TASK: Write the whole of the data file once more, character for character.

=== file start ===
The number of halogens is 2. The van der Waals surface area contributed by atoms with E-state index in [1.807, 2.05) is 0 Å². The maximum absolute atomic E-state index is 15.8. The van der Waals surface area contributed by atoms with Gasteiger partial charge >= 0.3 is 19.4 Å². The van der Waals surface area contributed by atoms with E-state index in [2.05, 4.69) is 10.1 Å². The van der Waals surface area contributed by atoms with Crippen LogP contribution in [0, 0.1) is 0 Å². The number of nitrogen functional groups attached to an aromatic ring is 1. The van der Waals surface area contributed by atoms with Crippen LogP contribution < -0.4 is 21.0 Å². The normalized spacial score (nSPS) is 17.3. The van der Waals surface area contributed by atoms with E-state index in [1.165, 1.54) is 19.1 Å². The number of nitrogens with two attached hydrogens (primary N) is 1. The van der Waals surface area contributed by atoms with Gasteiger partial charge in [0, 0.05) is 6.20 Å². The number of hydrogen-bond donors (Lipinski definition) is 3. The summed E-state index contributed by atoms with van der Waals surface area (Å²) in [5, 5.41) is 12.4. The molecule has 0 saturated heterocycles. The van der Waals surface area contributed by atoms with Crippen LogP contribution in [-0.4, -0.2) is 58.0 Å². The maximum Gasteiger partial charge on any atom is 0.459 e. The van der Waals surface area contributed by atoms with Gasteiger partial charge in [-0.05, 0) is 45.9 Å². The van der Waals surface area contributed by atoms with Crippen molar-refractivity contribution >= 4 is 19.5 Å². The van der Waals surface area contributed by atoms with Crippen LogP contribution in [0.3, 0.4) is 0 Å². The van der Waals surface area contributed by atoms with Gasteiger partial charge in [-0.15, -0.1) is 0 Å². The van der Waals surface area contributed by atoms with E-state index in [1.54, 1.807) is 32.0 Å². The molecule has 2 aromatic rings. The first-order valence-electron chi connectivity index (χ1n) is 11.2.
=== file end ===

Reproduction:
The number of halogens is 2. The van der Waals surface area contributed by atoms with E-state index in [1.807, 2.05) is 0 Å². The maximum absolute atomic E-state index is 15.8. The van der Waals surface area contributed by atoms with Gasteiger partial charge >= 0.3 is 19.4 Å². The van der Waals surface area contributed by atoms with E-state index in [2.05, 4.69) is 10.1 Å². The van der Waals surface area contributed by atoms with Crippen LogP contribution in [0, 0.1) is 0 Å². The number of nitrogen functional groups attached to an aromatic ring is 1. The van der Waals surface area contributed by atoms with Crippen LogP contribution < -0.4 is 21.0 Å². The normalized spacial score (nSPS) is 17.3. The van der Waals surface area contributed by atoms with E-state index in [1.165, 1.54) is 19.1 Å². The number of nitrogens with two attached hydrogens (primary N) is 1. The van der Waals surface area contributed by atoms with Gasteiger partial charge in [0, 0.05) is 6.20 Å². The number of hydrogen-bond donors (Lipinski definition) is 3. The summed E-state index contributed by atoms with van der Waals surface area (Å²) in [5, 5.41) is 12.4. The molecule has 0 saturated heterocycles. The van der Waals surface area contributed by atoms with Crippen LogP contribution in [-0.4, -0.2) is 58.0 Å². The maximum Gasteiger partial charge on any atom is 0.459 e. The van der Waals surface area contributed by atoms with Gasteiger partial charge in [-0.05, 0) is 45.9 Å². The van der Waals surface area contributed by atoms with Crippen molar-refractivity contribution >= 4 is 19.5 Å². The van der Waals surface area contributed by atoms with Crippen LogP contribution in [0.3, 0.4) is 0 Å². The van der Waals surface area contributed by atoms with Gasteiger partial charge in [-0.15, -0.1) is 0 Å². The van der Waals surface area contributed by atoms with E-state index in [1.54, 1.807) is 32.0 Å². The molecule has 2 aromatic rings. The first-order valence-electron chi connectivity index (χ1n) is 11.2.